and Guitar Pickup Technical Information


Q:  How close should pickups be to the strings?

A: The string is the signal source for the pickup.  You will get the best and fullest tone by setting your pickups as close to the strings(signal source) as possible without physical or sonic interference.

  1. Physical interference happens when the string hits the pickup.  The string colliding with the pickup wiill cause a popping sound.  Your pickup should be lowered just far enough to eliminate  that "popping" sound that may occur during aggressive playing.
  2. Sonic interference also tells you that the string is too close to the pickup. "Stratitis" is a made up term to describe the "warbling" sound that is produced when a single coil pickup is set to close to a string(s).  Stratitis is most commonly produced by the neck position pickup on the low E string because the the string will move/vibrate the most close to the neck. In addition the Low E string contains the most "steel" and will be most affected  by magnetic pull.  Once you get the  stratitis of the Low e string taken care of on each pickup , the other strings will probably be fine (as long as they are low enough to prevent popping).

You may hear this multi-tone or warbling sound if the pickup is too close to the string.  Fret the low E string at the 15th fret and listen for it. If you do not hear it raise the pickup till you do. Then lower the pickup slowly until it just  disappears and you get a clean , pure single tone. That is where you want it.

Your middle pickup can be closer to the string than the neck pickup and the bridge pickup can be closer still. That is because the string gets tighter towards the bridge and is less affected by magnetic pull.

"Most" humbuckings and P-90's with bar magnets under the coils do not have stratitis. It mainly applies to single coils with actual magnet polepieces.  However it is these magnet polepiece type pickups that produce the clear, natural and glassy tones that we all love so much.

Rio Grande also offers many "true splitting" humbuckings with magnet polepieces.  These include the Muy Grande, Halfbreed, Tallboy, and Babybucker.



Q: Will standard pickup covers fit on Rio Grande Strat pickups?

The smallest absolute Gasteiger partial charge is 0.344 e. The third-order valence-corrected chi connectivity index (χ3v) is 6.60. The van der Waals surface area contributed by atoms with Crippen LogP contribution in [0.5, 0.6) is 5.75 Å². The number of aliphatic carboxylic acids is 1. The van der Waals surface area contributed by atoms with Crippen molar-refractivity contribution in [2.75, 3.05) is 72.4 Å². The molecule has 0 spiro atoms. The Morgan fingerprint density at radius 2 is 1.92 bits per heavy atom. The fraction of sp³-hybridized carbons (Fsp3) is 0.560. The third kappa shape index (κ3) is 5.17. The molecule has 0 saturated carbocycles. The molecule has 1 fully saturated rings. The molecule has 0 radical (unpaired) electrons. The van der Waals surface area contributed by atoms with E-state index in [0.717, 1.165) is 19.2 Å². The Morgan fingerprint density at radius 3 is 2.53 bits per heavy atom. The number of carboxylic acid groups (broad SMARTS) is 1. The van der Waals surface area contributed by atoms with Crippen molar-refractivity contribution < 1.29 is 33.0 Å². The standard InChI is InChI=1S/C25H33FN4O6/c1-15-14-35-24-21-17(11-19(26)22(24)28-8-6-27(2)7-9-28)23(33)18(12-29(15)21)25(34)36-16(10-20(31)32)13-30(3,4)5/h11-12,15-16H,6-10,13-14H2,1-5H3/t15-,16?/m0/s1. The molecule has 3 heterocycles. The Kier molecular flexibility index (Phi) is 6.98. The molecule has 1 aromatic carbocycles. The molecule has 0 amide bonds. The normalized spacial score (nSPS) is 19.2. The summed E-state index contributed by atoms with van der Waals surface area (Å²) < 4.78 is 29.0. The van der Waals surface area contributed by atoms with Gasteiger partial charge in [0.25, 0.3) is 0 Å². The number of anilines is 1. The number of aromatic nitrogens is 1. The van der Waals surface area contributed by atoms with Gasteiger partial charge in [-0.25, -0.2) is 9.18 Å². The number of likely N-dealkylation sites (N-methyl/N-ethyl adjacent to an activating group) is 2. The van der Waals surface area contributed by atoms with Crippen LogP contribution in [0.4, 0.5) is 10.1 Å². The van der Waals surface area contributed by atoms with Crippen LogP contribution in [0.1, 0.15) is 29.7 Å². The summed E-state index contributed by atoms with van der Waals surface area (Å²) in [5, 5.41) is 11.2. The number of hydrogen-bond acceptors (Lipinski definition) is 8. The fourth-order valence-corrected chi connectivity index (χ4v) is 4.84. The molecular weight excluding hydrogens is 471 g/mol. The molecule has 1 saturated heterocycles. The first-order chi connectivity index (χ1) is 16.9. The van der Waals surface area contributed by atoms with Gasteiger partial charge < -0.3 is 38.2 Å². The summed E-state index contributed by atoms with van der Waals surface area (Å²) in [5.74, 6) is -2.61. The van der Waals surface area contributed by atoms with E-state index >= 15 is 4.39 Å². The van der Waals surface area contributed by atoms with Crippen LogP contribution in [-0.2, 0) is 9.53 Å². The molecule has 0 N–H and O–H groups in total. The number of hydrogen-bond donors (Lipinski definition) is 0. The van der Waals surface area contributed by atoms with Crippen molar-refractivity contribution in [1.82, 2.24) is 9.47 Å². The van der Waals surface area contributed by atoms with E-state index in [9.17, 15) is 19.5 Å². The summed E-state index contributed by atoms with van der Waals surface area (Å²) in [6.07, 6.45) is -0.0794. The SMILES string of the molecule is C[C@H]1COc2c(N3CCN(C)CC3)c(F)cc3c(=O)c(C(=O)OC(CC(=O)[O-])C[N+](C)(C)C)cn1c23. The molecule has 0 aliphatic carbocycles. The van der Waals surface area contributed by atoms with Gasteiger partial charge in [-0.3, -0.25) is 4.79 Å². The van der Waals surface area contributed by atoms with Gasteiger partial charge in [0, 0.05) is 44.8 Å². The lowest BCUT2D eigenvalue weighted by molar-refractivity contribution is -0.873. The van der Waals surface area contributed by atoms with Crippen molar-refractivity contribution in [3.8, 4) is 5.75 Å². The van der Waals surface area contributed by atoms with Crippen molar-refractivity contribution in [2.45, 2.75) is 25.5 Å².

A: Depending on how old the pickup is and which model it is will determine the cover/color situation.

Vintage Tallboys…YES.

Halfbreeds…….YES…but the magnet holes will need to be slightly enlarged.

Muy Grandes….Ones made since Spring of 2005…YES…but the magnet holes will need to be enlarged to just a bit more than 1/4".

The early Muy Grande had a large top that was the size of a cover so a cover would not fit over it. It was available in either a white, black, or crème top to match the two other pickups.

In 2005 we improved the Muy Grandes so that they will accept covers.

We sell all our pickups with covers so it is no longer a problem.

If buying used pickups or pickups without covers you must inspect the Muy Grande top to see if it is the same size as a cover or will just barely fit through a pickguard. If so you will not be able to install a cover. Any pre 2005 Muy Grande Strat pickup will not fit into a cover. All pickups are dated on the bottom.

If it is considerably smaller a cover will fit but you will have to enlarge the magnet holes to do so. We also supply covers if necessary.

Rio Grande pickups are available in many other colors including White Pearl, Crème Pearl, Brown Tortoiseshell, and six different colors of sparkle. See this website for more info and photos

All fancy topped (pearloid, tortoise etc) Rio Grandes will not accept a cover.



Q: What is F spacing?

"Spacing” as relates to pickups generally refers to the polepiece or magnet pole spacing on a pickup or coil. 

It is somewhat based in the history of electric guitar building as defined by the major producers of the 50’s…those being Fender and Gibson. 

The first time I remember hearing of spacing issues was in reference to "F” spacing as it applied to Floyd Rose tremolos. The reason being that most humbuckings had the narrower spacing (because Gibson was the proverbial producer of humbuckers), and people were beginning to install Gibson style humbuckers on their Fender guitars (which had a wider spacing at the bridge saddles) 

Sonically a "G” spaced pickup still sounded good on a Strat in the bridge (listen to Eruption by Van Halen…), but there were a few complaints here and there about losing something during string bends and visually the strings and polepieces did not line up together. People just won’t stand for that sometimes…:) 

So, pickup manufacturers began to accommodate the new craze of HB’s on Strats and Teles, and the new generation of "heavy metal” guitars with "F” spaced pickups. 

Now, most pickups are available in both spacings so everything is properly aligned physically and visually. 

The basic fact is that the string spread is widest at the bridge and tapers down towards the nut.While Gibson uses the same spacing for both neck and bridge pickups most of the time, they do offer some variations. 

Most USA Les Pauls, 335’s, SG’s, V’s, Explorers, usually have the same spacing for neck and bridge. 

Some Epihones, imported Casinos for example, have a narrower spaced neck P-9-0 

Tele neck pickups have always had a narrower spaced neck pickup….Strats do not, one size fits all……. 

So, "F” spacing = Fender or Floyd spacing, and "G” spacing refers to the classic Gibson Humbucking spacing 

This is the simple explanation and will suffice for most people. You can get into exact measurements in millimeters or inches if desired. There is plenty of material available on the web.